Sunday, September 27, 2009

The Chronicles of a Jew-Talian: Part Uno

Tonight I made my annual pilgrimage to Temple with Grandpa to observe Yom Kippur. When I write annual, I mean annual. It is literally the one day a year that I make it a point to go to Synagogue. Many times, when I walk into Synagogue I feel like I'm walking into foreign territory without a passport, like I'm not "Jewish enough" to be there or that someone will look at me and be able to see that most of the time, the idea of organized religion makes my skin crawl. Maybe the ceiling will open up and I will be ejected from my seat and catapulted out onto the street so I won't taint the other members of the congregation with my non-Jewishness.

Or maybe someone will realize how little I actually know about the religion. Like this past Wednesday when I was sitting on a curb in my white T-shirt and jeans over at Roberston and Pico (aka the Hasidic heaquarters of L.A.). I was waiting for my brake pads to get replaced by my lovely mechanic. An older Russian Jewish lady approached me and asked me why I was wearing pants. I was a little stunned. My instinct was to say, "Duh lady, so I won't be sitting naked on a curb in the middle of L.A." But, being the smart woman that I am, I kept that response to myself. Then she informed me that the Torah says that women should only wear skirts, not pants.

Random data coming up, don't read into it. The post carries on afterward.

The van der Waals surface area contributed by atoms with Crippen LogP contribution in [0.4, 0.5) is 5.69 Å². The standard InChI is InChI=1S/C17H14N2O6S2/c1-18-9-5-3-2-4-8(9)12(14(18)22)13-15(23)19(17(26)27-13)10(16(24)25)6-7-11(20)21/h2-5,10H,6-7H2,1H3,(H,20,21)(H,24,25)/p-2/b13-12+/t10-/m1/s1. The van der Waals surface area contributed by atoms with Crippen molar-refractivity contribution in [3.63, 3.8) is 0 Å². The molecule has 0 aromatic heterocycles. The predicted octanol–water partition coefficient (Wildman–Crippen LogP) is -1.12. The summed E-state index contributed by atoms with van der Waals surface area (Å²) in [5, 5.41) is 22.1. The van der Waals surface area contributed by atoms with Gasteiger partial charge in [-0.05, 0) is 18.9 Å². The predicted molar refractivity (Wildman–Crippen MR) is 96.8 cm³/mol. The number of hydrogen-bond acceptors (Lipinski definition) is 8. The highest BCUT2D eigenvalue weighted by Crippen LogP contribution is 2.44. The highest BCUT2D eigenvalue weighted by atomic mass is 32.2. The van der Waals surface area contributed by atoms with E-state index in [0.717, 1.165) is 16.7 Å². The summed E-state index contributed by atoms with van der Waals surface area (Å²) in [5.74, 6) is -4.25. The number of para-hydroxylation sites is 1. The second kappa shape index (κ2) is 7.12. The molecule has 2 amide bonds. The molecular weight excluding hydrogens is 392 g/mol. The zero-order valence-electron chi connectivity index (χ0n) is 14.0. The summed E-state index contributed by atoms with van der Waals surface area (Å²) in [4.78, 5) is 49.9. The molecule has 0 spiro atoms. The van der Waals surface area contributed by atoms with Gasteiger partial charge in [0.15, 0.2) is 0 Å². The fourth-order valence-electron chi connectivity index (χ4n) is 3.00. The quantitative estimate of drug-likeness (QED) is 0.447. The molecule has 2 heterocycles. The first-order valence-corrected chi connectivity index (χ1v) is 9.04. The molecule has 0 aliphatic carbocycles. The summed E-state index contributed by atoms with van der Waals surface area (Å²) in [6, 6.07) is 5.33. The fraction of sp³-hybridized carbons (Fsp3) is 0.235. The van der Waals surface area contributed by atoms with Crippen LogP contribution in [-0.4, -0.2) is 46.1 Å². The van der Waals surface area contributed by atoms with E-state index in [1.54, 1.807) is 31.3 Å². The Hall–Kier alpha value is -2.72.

Wow!!! I was shocked! I have never read the Torah in it's entirety (nor the Bible, nor the Bhagavad Gita - which yes, I did start). And I had most definitely never realized that there was a fashion portion in the Torah which tells women not to wear pants. If I had known there was fashion advice in the Holy Book, I would probably have paid more attention because God knows (and my friends have told me) that I definitely need help in the style department. Little did I know that Adonai was there for me all along.